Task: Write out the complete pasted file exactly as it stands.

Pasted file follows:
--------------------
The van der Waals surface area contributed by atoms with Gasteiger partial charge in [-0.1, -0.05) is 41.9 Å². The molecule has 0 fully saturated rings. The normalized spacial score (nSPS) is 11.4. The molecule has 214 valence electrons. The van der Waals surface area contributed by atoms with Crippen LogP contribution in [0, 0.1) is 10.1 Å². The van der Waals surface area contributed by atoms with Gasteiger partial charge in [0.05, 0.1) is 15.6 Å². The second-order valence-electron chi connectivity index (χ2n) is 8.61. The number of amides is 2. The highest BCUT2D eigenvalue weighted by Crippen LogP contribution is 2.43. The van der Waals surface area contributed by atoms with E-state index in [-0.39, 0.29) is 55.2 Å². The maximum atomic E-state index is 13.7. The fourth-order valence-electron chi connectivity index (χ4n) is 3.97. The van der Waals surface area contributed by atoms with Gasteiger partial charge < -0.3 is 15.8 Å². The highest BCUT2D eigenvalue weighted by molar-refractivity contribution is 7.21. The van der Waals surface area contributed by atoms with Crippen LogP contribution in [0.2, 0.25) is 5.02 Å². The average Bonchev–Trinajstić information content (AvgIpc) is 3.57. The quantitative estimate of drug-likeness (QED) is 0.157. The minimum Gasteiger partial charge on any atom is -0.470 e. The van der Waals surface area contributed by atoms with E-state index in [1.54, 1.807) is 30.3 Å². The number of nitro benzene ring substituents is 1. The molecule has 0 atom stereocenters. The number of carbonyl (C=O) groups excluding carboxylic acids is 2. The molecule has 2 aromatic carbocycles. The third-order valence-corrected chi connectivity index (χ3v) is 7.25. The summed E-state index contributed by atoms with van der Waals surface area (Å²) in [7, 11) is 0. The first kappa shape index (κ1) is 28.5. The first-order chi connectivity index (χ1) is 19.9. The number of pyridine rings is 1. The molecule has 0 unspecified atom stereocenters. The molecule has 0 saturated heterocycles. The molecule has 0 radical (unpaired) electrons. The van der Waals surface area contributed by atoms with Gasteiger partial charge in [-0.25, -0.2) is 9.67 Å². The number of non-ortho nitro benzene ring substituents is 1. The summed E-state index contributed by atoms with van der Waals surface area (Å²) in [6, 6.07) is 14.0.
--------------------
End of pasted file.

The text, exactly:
The van der Waals surface area contributed by atoms with Gasteiger partial charge in [-0.1, -0.05) is 41.9 Å². The molecule has 0 fully saturated rings. The normalized spacial score (nSPS) is 11.4. The molecule has 214 valence electrons. The van der Waals surface area contributed by atoms with Crippen LogP contribution in [0, 0.1) is 10.1 Å². The van der Waals surface area contributed by atoms with Gasteiger partial charge in [0.05, 0.1) is 15.6 Å². The second-order valence-electron chi connectivity index (χ2n) is 8.61. The number of amides is 2. The highest BCUT2D eigenvalue weighted by Crippen LogP contribution is 2.43. The van der Waals surface area contributed by atoms with E-state index in [-0.39, 0.29) is 55.2 Å². The maximum atomic E-state index is 13.7. The fourth-order valence-electron chi connectivity index (χ4n) is 3.97. The van der Waals surface area contributed by atoms with Gasteiger partial charge < -0.3 is 15.8 Å². The highest BCUT2D eigenvalue weighted by molar-refractivity contribution is 7.21. The van der Waals surface area contributed by atoms with Crippen LogP contribution in [0.2, 0.25) is 5.02 Å². The average Bonchev–Trinajstić information content (AvgIpc) is 3.57. The quantitative estimate of drug-likeness (QED) is 0.157. The minimum Gasteiger partial charge on any atom is -0.470 e. The van der Waals surface area contributed by atoms with E-state index in [1.54, 1.807) is 30.3 Å². The number of nitro benzene ring substituents is 1. The molecule has 0 atom stereocenters. The number of carbonyl (C=O) groups excluding carboxylic acids is 2. The molecule has 2 aromatic carbocycles. The third-order valence-corrected chi connectivity index (χ3v) is 7.25. The summed E-state index contributed by atoms with van der Waals surface area (Å²) in [7, 11) is 0. The first kappa shape index (κ1) is 28.5. The first-order chi connectivity index (χ1) is 19.9. The number of pyridine rings is 1. The molecule has 0 unspecified atom stereocenters. The molecule has 0 saturated heterocycles. The molecule has 0 radical (unpaired) electrons. The van der Waals surface area contributed by atoms with Gasteiger partial charge in [-0.25, -0.2) is 9.67 Å². The number of non-ortho nitro benzene ring substituents is 1. The summed E-state index contributed by atoms with van der Waals surface area (Å²) in [6, 6.07) is 14.0.